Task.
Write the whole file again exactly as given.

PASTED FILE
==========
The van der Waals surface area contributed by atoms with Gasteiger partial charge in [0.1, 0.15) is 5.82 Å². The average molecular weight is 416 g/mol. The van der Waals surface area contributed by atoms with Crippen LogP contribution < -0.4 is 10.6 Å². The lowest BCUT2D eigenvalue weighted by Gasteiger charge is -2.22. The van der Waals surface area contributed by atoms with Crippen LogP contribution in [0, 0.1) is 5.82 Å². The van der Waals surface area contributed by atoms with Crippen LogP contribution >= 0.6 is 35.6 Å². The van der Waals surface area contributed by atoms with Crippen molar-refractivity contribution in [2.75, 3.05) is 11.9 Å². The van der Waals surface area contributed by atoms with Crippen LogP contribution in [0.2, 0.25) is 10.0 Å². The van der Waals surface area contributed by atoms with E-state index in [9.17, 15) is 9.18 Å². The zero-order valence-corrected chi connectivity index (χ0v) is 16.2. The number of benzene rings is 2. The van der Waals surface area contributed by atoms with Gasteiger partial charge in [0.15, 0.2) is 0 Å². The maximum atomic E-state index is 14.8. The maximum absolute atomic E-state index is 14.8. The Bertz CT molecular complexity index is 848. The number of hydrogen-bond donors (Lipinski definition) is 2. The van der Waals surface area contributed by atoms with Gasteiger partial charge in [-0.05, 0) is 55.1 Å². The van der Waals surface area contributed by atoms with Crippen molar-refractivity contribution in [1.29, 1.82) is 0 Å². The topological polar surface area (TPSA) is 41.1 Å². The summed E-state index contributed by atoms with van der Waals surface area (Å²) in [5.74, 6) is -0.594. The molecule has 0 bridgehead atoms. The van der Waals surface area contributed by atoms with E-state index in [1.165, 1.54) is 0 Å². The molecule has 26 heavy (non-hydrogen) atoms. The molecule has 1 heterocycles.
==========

The van der Waals surface area contributed by atoms with Gasteiger partial charge in [0.1, 0.15) is 5.82 Å². The average molecular weight is 416 g/mol. The van der Waals surface area contributed by atoms with Crippen LogP contribution < -0.4 is 10.6 Å². The lowest BCUT2D eigenvalue weighted by Gasteiger charge is -2.22. The van der Waals surface area contributed by atoms with Crippen LogP contribution in [0, 0.1) is 5.82 Å². The van der Waals surface area contributed by atoms with Crippen LogP contribution >= 0.6 is 35.6 Å². The van der Waals surface area contributed by atoms with Crippen molar-refractivity contribution in [2.75, 3.05) is 11.9 Å². The van der Waals surface area contributed by atoms with Crippen LogP contribution in [0.2, 0.25) is 10.0 Å². The van der Waals surface area contributed by atoms with E-state index in [9.17, 15) is 9.18 Å². The zero-order valence-corrected chi connectivity index (χ0v) is 16.2. The number of benzene rings is 2. The van der Waals surface area contributed by atoms with Gasteiger partial charge in [0.15, 0.2) is 0 Å². The maximum atomic E-state index is 14.8. The maximum absolute atomic E-state index is 14.8. The Bertz CT molecular complexity index is 848. The number of hydrogen-bond donors (Lipinski definition) is 2. The van der Waals surface area contributed by atoms with Gasteiger partial charge in [-0.05, 0) is 55.1 Å². The van der Waals surface area contributed by atoms with Crippen molar-refractivity contribution in [1.29, 1.82) is 0 Å². The topological polar surface area (TPSA) is 41.1 Å². The summed E-state index contributed by atoms with van der Waals surface area (Å²) in [5.74, 6) is -0.594. The molecule has 0 bridgehead atoms. The van der Waals surface area contributed by atoms with E-state index in [1.165, 1.54) is 0 Å². The molecule has 26 heavy (non-hydrogen) atoms. The molecule has 1 heterocycles.